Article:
In the margins of Sadie’s nap
on a humid day with some sun
raising the ante after thunderstorms
this morning and to judge from the cloud
cover in the northwest we may not be out
of the woods yet (yes, this be the verse
supple enough for cliches, as it encompasses
dailiness on the level of toenail clippings
and the umbrella I forgot, then recovered
from the bagel place this morning—not
to mention world events that I have as small
a chance of hammering to the scaffold
of words as I do the ephemeral and all else
of a nature to be missed, lived). More time
in the archives today in strange intimacy
with the dead, Ammons, A.R., his papers
neatly ordered in boxes and folders such
as only the most neurotic person organizes
in life: reading letters, unpublished prose
autobiographies written on yellow
pads, and—but the baby’s awake, I’ll
resume without break here but impalpable
hours shall pass in the meantime:
well! the weather has made a complete
cycle: we went for a walk under
lowering skies with thunder trundling overhead
and made it home just in time to watch the rain
from the porch rather than get drenched:
cats and dogs (uh-huh) and strong winds
took precedence but as the afternoon wore
into evening the clouds broke up
and now with Sadie down for the night
sunlight is spreading long wings
over the back porch and the roofs
of my neighbors to the immediate east:
also had dinner already with my daughter
(we both had spaghetti but I wasn’t the one
who rubbed it all over my mouth and
cheeks) and in a bit Brad will be over,
the mathematician-cum-Blake scholar
and we’ll talk about our work and drink
beers: it’s a good life in the present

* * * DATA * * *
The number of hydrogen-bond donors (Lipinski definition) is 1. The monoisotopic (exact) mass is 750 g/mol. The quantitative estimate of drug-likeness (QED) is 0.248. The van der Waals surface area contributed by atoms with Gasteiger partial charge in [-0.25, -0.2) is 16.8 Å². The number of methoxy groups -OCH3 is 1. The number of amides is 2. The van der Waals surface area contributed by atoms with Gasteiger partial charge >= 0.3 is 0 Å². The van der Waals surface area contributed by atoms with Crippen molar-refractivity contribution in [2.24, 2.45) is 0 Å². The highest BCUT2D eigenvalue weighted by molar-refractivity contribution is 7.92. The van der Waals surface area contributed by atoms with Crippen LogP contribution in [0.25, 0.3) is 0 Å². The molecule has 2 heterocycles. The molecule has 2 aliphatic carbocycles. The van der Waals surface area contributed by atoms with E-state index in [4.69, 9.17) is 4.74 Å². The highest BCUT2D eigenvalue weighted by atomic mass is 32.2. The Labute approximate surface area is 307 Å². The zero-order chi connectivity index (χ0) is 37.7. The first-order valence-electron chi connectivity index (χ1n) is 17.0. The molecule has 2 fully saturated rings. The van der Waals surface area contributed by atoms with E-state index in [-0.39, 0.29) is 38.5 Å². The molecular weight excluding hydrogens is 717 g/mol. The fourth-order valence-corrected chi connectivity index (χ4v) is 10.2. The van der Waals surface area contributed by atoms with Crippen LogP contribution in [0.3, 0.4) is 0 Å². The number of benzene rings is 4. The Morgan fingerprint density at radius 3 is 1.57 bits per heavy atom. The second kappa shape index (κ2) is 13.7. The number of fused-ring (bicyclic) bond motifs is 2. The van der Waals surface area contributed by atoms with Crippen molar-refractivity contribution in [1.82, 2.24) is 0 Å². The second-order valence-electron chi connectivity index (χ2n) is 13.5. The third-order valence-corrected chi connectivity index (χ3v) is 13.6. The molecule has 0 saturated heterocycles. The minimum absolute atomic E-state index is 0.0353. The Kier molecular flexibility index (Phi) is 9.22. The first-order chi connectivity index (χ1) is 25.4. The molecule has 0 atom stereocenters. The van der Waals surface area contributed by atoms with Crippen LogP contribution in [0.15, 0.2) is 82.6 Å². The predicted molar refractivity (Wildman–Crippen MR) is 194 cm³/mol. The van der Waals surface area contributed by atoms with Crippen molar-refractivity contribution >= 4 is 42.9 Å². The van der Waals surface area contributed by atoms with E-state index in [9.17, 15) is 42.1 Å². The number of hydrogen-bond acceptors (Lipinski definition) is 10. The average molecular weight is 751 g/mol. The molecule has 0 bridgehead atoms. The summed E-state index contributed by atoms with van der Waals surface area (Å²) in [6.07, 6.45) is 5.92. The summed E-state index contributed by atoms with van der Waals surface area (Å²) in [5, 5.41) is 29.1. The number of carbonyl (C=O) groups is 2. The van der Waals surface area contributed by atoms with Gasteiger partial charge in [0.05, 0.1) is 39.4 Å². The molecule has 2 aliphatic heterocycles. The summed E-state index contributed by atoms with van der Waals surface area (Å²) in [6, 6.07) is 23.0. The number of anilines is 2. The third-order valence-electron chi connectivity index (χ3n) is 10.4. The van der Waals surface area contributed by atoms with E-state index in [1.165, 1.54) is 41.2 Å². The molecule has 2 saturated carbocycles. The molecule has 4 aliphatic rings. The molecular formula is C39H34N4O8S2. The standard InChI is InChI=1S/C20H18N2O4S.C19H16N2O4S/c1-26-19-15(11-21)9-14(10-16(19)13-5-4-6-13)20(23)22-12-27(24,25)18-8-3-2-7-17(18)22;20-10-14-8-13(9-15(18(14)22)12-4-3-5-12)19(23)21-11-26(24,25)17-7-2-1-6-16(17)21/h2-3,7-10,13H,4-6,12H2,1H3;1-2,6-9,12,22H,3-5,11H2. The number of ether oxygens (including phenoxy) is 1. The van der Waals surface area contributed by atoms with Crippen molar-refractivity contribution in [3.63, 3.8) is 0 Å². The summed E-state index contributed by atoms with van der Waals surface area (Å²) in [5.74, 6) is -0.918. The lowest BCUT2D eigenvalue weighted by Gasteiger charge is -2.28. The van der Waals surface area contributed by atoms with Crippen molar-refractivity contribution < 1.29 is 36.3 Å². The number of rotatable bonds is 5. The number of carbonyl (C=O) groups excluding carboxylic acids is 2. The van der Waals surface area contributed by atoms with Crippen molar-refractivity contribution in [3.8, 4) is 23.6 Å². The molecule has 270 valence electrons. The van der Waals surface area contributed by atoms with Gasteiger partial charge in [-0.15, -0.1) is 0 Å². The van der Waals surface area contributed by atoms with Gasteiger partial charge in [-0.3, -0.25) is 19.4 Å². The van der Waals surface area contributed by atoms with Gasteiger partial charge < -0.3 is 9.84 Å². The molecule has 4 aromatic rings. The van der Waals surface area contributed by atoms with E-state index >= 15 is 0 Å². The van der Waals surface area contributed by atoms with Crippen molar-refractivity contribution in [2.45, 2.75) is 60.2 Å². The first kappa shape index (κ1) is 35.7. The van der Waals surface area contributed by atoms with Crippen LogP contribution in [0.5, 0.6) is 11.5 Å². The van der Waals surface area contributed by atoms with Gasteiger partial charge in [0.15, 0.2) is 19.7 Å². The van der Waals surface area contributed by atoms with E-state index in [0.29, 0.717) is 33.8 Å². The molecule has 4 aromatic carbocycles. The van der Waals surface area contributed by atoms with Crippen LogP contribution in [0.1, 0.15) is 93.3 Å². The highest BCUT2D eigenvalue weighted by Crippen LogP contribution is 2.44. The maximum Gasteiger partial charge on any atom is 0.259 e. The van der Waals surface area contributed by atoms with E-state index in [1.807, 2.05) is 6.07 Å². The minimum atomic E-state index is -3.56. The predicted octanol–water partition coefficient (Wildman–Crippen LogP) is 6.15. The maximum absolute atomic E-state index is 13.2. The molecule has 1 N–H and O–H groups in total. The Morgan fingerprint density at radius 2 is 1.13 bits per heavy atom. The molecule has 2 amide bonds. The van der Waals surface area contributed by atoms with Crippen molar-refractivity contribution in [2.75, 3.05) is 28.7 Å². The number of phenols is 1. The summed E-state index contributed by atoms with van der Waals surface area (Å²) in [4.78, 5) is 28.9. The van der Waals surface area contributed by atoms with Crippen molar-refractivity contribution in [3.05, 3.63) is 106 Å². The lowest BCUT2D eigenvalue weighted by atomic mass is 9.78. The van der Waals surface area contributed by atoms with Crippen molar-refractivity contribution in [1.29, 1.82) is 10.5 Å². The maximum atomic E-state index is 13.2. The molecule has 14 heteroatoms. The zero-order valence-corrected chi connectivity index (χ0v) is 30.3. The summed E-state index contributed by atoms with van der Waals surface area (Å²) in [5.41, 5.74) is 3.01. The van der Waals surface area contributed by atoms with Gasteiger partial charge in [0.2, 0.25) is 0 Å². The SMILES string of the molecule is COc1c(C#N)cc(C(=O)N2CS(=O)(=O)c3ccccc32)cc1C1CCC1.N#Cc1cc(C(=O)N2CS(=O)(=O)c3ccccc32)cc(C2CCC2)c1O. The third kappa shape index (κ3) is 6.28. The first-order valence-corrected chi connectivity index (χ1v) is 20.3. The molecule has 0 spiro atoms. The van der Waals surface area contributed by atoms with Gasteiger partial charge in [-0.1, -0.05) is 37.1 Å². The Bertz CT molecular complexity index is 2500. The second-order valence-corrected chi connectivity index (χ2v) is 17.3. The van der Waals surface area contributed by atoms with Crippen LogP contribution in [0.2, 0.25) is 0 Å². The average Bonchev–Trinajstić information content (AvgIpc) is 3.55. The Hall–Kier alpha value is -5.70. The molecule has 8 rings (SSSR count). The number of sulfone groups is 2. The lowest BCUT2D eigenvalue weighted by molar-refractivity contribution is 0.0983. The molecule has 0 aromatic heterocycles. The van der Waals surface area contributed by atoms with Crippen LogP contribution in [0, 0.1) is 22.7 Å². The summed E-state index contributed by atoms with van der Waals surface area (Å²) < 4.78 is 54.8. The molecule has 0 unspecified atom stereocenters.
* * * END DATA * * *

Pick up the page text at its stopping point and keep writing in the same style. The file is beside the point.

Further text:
tense though you’ll notice I’m actually
either living in the immediate past or else
anticipating: so it goes, we’ve already seen
what happens if I describe each line
by line, though I will mention a steady dripping
somewhere to my left, residue of rainwater
that very occasionally syncopates itself
with a double drop, so if that particular branch
or eave isn’t living in the past, what is:
what I’ve come to like about this kind of writing
is the forward progression or I should say digression:
it’s not exactly narrative but writing every day
enforces a certain order while permitting a certain
freedom to predominate: the illusion
that anything can and will go into the poem:
very different from my novel in which plot
to my surprise is suddenly strongly
asserting itself: that’s fine but let it be
just one piece of the puzzle, not a master
that claims language for its slave: I want
as I’ve said elsewhere always to be writing poetry
by which I don’t mean poetry but that freedom
that discovers its law. Play with paradoxes means
it’s time for another natural observation
but I can’t identify the birdsong only register
that it’s binaural, play for each of my ears
short chirps on the one side long pitches
on the other and the summer evening
just goes on, persists in making felt
the internal tensions of its name.
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Farewell, Barbara Guest .
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